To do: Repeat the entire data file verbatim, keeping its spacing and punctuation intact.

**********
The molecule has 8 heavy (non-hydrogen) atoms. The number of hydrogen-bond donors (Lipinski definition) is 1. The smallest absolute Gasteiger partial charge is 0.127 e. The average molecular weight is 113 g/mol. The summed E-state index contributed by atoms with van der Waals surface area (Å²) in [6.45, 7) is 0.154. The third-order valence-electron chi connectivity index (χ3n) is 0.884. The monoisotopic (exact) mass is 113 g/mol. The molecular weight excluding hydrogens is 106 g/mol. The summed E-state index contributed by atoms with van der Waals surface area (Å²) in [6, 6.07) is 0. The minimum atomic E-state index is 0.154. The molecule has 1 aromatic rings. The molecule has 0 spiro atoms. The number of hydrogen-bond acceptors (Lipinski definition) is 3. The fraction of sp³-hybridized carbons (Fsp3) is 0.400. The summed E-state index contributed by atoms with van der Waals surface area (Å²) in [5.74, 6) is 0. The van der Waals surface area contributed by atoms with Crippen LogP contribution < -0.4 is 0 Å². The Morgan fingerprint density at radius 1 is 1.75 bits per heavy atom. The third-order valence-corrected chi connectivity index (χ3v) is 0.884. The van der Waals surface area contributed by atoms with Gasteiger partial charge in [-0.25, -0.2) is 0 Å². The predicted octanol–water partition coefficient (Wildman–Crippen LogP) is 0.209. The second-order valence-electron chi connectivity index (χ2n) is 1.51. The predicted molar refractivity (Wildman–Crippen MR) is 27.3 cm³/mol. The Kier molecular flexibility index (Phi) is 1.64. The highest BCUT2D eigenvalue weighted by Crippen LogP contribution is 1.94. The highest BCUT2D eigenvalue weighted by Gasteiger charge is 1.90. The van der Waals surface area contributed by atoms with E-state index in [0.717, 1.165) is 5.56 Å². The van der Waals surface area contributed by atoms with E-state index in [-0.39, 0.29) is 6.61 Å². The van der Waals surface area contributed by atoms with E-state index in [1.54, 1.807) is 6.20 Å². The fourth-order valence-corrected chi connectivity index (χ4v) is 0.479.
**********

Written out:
The molecule has 8 heavy (non-hydrogen) atoms. The number of hydrogen-bond donors (Lipinski definition) is 1. The smallest absolute Gasteiger partial charge is 0.127 e. The average molecular weight is 113 g/mol. The summed E-state index contributed by atoms with van der Waals surface area (Å²) in [6.45, 7) is 0.154. The third-order valence-electron chi connectivity index (χ3n) is 0.884. The monoisotopic (exact) mass is 113 g/mol. The molecular weight excluding hydrogens is 106 g/mol. The summed E-state index contributed by atoms with van der Waals surface area (Å²) in [6, 6.07) is 0. The minimum atomic E-state index is 0.154. The molecule has 1 aromatic rings. The molecule has 0 spiro atoms. The number of hydrogen-bond acceptors (Lipinski definition) is 3. The fraction of sp³-hybridized carbons (Fsp3) is 0.400. The summed E-state index contributed by atoms with van der Waals surface area (Å²) in [5.74, 6) is 0. The van der Waals surface area contributed by atoms with Crippen LogP contribution < -0.4 is 0 Å². The Morgan fingerprint density at radius 1 is 1.75 bits per heavy atom. The third-order valence-corrected chi connectivity index (χ3v) is 0.884. The van der Waals surface area contributed by atoms with Gasteiger partial charge in [-0.25, -0.2) is 0 Å². The predicted octanol–water partition coefficient (Wildman–Crippen LogP) is 0.209. The second-order valence-electron chi connectivity index (χ2n) is 1.51. The predicted molar refractivity (Wildman–Crippen MR) is 27.3 cm³/mol. The Kier molecular flexibility index (Phi) is 1.64. The highest BCUT2D eigenvalue weighted by Crippen LogP contribution is 1.94. The highest BCUT2D eigenvalue weighted by Gasteiger charge is 1.90. The van der Waals surface area contributed by atoms with E-state index in [0.717, 1.165) is 5.56 Å². The van der Waals surface area contributed by atoms with E-state index in [-0.39, 0.29) is 6.61 Å². The van der Waals surface area contributed by atoms with E-state index in [1.54, 1.807) is 6.20 Å². The fourth-order valence-corrected chi connectivity index (χ4v) is 0.479.